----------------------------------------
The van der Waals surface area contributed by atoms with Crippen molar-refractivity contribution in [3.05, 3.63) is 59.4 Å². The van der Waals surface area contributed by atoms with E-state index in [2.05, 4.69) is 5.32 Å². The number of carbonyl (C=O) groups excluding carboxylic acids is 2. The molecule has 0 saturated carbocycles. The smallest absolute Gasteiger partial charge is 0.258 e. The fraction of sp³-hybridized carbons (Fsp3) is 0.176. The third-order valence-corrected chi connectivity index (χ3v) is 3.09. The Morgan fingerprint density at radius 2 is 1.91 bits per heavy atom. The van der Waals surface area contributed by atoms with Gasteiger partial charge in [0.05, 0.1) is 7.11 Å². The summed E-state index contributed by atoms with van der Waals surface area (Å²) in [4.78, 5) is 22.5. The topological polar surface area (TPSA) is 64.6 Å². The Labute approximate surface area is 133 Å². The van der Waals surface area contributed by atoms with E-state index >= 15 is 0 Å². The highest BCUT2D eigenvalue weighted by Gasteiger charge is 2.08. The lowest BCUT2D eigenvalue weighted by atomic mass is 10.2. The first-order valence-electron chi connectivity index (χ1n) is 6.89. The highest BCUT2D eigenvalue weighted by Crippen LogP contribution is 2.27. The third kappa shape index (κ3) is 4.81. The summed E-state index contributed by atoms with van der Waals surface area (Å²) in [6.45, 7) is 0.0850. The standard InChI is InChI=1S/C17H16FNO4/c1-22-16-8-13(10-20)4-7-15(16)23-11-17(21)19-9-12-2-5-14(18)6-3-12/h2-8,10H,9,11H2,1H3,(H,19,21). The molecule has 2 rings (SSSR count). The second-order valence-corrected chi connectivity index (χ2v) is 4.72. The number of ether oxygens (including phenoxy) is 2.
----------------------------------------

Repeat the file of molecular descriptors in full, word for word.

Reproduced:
The van der Waals surface area contributed by atoms with Crippen molar-refractivity contribution in [3.05, 3.63) is 59.4 Å². The van der Waals surface area contributed by atoms with E-state index in [2.05, 4.69) is 5.32 Å². The number of carbonyl (C=O) groups excluding carboxylic acids is 2. The molecule has 0 saturated carbocycles. The smallest absolute Gasteiger partial charge is 0.258 e. The fraction of sp³-hybridized carbons (Fsp3) is 0.176. The third-order valence-corrected chi connectivity index (χ3v) is 3.09. The Morgan fingerprint density at radius 2 is 1.91 bits per heavy atom. The van der Waals surface area contributed by atoms with Gasteiger partial charge in [0.05, 0.1) is 7.11 Å². The summed E-state index contributed by atoms with van der Waals surface area (Å²) in [4.78, 5) is 22.5. The topological polar surface area (TPSA) is 64.6 Å². The Labute approximate surface area is 133 Å². The van der Waals surface area contributed by atoms with E-state index >= 15 is 0 Å². The highest BCUT2D eigenvalue weighted by Gasteiger charge is 2.08. The lowest BCUT2D eigenvalue weighted by atomic mass is 10.2. The first-order valence-electron chi connectivity index (χ1n) is 6.89. The highest BCUT2D eigenvalue weighted by Crippen LogP contribution is 2.27. The third kappa shape index (κ3) is 4.81. The summed E-state index contributed by atoms with van der Waals surface area (Å²) in [6.45, 7) is 0.0850. The standard InChI is InChI=1S/C17H16FNO4/c1-22-16-8-13(10-20)4-7-15(16)23-11-17(21)19-9-12-2-5-14(18)6-3-12/h2-8,10H,9,11H2,1H3,(H,19,21). The molecule has 2 rings (SSSR count). The second-order valence-corrected chi connectivity index (χ2v) is 4.72. The number of ether oxygens (including phenoxy) is 2.